Stanford University/University of Kansas partnership
We must respond to the urgent need to prepare scholars who are capable of, and committed to, advancing system-wide equity, access, and opportunities to learn and participate for students whose learning needs have been historically marginalized. To undertake this agenda requires deliberate work between faculty and students to understand and uncover the complex intersections and responses to markers of ability, language, race, ethnicity, religion, gender, and sexuality that saturate learning contexts and processes. These are controversial, poorly understood spaces that scholars need to inhabit, understand, mobilize, and learn in and from. Structural, systemic, historical, cultural, economic, and linguistic advantages propel some individuals and groups to benefit disproportionately from opportunities to participate, be challenged (but not discouraged), and experience the satisfaction of achievement. The cumulative effect of multiple experiences of success, attributed (inaccurately) to effort and ability, offer a substantial scaffold for adult accomplishment and well-being in careers and personal life. An absence of any one of these factors, because of membership in a marginalized group, may not be enough to tilt the equity scale but in combination can adversely affect progress through school and may contribute to achievement gaps and graduation failures.
Current events cannot be denied. Education scholars, researchers, policy makers, and practitioners must acknowledge the role that public education played in the votes of more than 72,000,000 Americans in November of 2020 to re-elect as President a white supremacist with strong anti-democratic leanings. Future scholarship needs to be directed to the question of how a sizable portion of the population became susceptible to outright lies and misinformation concerning the nature of day-to-day reality, including a mistrust of science. Interdisciplinary scholars must engage with people with dis/abilities, their families, and educators to examine not only how some became susceptible, but in what ways and for whom science has been historically untrustworthy, and how we might mitigate that in future scholarship. How can scholars engage in inquiry, for example, in ways that build trust and collegiality with marginalized populations? Understanding and responses to these troubling contexts should percolate throughout the doctoral experience through interdisciplinary research, policy study, and community engagement. Next, we reflect on the requirements facing future special education scholars.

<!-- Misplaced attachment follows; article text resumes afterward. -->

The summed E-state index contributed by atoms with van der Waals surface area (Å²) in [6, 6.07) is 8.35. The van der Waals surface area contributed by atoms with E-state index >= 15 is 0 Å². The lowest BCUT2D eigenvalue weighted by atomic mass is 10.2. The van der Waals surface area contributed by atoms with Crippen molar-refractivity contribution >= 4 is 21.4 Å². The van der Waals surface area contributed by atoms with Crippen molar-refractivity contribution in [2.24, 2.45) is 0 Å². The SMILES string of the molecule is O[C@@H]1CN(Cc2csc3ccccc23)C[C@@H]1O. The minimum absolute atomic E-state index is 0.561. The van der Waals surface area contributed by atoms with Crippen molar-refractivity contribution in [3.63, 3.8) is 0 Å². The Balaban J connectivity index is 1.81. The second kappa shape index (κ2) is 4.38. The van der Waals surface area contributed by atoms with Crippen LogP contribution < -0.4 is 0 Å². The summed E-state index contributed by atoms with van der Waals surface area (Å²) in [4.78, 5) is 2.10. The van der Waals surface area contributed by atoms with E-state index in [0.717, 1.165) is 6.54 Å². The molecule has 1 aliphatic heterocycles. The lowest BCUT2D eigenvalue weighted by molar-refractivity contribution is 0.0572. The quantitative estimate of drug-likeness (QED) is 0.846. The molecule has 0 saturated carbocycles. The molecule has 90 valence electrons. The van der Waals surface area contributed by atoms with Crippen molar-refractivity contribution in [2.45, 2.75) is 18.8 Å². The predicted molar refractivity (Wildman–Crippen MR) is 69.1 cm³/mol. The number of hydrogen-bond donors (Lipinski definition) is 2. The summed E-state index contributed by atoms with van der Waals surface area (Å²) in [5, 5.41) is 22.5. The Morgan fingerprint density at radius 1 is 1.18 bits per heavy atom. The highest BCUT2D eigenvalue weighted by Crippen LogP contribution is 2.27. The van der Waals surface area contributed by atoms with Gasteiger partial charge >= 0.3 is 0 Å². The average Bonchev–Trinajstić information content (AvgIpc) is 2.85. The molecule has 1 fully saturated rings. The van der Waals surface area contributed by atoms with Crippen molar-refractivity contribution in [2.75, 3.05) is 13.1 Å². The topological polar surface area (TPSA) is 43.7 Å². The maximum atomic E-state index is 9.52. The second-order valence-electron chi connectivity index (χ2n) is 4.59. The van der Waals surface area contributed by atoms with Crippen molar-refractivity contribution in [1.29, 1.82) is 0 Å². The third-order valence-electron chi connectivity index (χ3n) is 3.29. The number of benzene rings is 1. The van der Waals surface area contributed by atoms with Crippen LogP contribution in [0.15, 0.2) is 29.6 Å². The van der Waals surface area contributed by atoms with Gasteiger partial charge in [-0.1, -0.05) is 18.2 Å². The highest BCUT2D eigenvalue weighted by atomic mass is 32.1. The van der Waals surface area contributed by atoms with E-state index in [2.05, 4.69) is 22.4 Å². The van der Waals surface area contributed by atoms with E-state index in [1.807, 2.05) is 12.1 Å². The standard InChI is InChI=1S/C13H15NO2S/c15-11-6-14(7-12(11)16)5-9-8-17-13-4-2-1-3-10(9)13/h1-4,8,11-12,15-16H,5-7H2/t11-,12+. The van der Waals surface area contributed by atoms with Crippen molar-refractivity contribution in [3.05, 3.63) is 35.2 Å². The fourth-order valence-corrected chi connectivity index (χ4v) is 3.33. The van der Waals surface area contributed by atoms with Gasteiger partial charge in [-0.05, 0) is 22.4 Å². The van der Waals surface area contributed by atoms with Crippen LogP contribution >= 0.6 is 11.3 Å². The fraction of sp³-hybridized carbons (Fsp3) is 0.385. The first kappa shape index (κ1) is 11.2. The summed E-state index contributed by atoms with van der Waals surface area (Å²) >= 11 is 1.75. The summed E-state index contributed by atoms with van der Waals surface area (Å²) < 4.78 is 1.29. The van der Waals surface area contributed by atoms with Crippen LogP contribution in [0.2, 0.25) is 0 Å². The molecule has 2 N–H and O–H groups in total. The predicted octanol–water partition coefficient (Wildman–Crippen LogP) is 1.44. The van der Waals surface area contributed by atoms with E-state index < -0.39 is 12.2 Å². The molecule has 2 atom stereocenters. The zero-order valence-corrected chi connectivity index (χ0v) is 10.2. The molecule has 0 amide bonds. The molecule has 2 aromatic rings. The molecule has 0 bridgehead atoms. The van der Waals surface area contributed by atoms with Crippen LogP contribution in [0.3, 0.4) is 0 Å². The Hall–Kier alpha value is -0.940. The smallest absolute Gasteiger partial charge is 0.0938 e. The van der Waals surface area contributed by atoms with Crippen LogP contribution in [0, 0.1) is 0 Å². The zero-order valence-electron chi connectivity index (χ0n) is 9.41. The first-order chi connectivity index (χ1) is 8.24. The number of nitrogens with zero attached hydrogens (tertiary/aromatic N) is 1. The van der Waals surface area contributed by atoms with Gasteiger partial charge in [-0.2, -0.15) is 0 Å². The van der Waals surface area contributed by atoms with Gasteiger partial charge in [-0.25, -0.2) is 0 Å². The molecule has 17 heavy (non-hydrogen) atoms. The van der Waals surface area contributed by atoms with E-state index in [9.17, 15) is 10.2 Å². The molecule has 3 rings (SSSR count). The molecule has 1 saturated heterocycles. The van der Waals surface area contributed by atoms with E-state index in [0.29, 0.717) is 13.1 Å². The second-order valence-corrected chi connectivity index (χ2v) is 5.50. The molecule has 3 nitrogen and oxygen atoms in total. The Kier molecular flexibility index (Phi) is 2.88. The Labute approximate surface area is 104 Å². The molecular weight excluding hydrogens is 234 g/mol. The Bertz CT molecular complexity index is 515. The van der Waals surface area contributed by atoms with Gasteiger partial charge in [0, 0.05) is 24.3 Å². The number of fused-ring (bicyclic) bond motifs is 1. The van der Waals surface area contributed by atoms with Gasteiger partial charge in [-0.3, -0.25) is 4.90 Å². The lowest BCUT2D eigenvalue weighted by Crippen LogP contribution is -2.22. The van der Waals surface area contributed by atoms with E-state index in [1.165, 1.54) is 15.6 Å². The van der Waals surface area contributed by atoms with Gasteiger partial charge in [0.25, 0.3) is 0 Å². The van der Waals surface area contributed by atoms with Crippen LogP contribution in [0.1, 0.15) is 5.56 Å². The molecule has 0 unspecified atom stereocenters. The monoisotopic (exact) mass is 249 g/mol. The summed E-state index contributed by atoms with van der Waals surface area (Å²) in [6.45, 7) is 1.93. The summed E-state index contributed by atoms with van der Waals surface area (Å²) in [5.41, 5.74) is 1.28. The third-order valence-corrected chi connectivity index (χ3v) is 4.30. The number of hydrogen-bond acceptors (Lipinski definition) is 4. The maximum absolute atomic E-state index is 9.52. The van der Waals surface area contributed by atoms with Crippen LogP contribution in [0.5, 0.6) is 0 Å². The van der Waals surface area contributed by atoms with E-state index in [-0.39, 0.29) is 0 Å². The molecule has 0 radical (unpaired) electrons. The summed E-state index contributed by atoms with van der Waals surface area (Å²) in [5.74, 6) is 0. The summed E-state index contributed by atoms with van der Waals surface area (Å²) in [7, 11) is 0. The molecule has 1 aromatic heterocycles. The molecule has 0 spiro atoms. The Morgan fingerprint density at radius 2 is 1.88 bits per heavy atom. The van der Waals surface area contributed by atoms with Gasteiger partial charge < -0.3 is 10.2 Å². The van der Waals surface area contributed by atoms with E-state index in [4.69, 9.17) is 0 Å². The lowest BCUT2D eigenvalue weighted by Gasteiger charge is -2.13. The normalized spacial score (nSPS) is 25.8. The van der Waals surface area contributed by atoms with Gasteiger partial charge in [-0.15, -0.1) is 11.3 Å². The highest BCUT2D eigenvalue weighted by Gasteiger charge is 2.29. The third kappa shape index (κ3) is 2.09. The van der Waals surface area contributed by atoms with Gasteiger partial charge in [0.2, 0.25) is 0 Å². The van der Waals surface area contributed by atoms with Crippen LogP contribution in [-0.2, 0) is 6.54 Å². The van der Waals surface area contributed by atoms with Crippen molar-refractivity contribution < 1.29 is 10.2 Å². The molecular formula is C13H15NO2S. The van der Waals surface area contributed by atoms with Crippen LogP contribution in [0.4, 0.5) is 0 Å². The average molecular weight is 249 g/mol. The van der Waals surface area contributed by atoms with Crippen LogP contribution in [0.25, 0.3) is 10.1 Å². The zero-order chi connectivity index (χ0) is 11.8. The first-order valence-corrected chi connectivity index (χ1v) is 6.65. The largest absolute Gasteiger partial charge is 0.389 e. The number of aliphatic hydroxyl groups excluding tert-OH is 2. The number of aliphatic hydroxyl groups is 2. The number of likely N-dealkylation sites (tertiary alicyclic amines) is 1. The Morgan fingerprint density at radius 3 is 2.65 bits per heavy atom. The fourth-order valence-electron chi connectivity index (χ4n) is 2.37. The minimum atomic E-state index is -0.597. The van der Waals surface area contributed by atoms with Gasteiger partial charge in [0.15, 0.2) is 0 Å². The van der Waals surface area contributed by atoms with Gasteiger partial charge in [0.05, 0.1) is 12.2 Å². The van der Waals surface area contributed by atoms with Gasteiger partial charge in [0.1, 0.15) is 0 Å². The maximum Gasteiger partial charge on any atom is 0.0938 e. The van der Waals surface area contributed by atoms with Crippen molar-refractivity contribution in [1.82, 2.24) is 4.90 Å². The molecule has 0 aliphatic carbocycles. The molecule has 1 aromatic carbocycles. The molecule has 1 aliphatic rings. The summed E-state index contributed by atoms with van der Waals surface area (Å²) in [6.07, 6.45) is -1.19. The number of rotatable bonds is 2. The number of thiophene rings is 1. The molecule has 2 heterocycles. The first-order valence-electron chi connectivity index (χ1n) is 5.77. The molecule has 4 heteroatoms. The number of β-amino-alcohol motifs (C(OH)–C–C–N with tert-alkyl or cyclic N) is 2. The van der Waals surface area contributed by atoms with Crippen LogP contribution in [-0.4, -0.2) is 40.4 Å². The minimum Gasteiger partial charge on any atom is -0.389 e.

Prepare to do the Cultural Work of Personal, Community and Organizational Practice
Scholars need to begin to address the need to reform special education (maybe beginning with the name - “special”). The term is outdated and reflects a time where we believed students with “disabilities” needed special treatment; we now know it is possible to hold high expectations for all students given a system of personalized supports and services from which all kids benefit. Reform must be done as part of a systems-level change endeavor to include populations that have been marginalized as history has shown; retrofitting our bureaucratized system that is inefficient and ineffective is an imperative. It is not enough for today’s scholars to address the need for reform, but also to understand what such reform will look like. Systems redesign begins with the most marginalized students centered so that all students may benefit.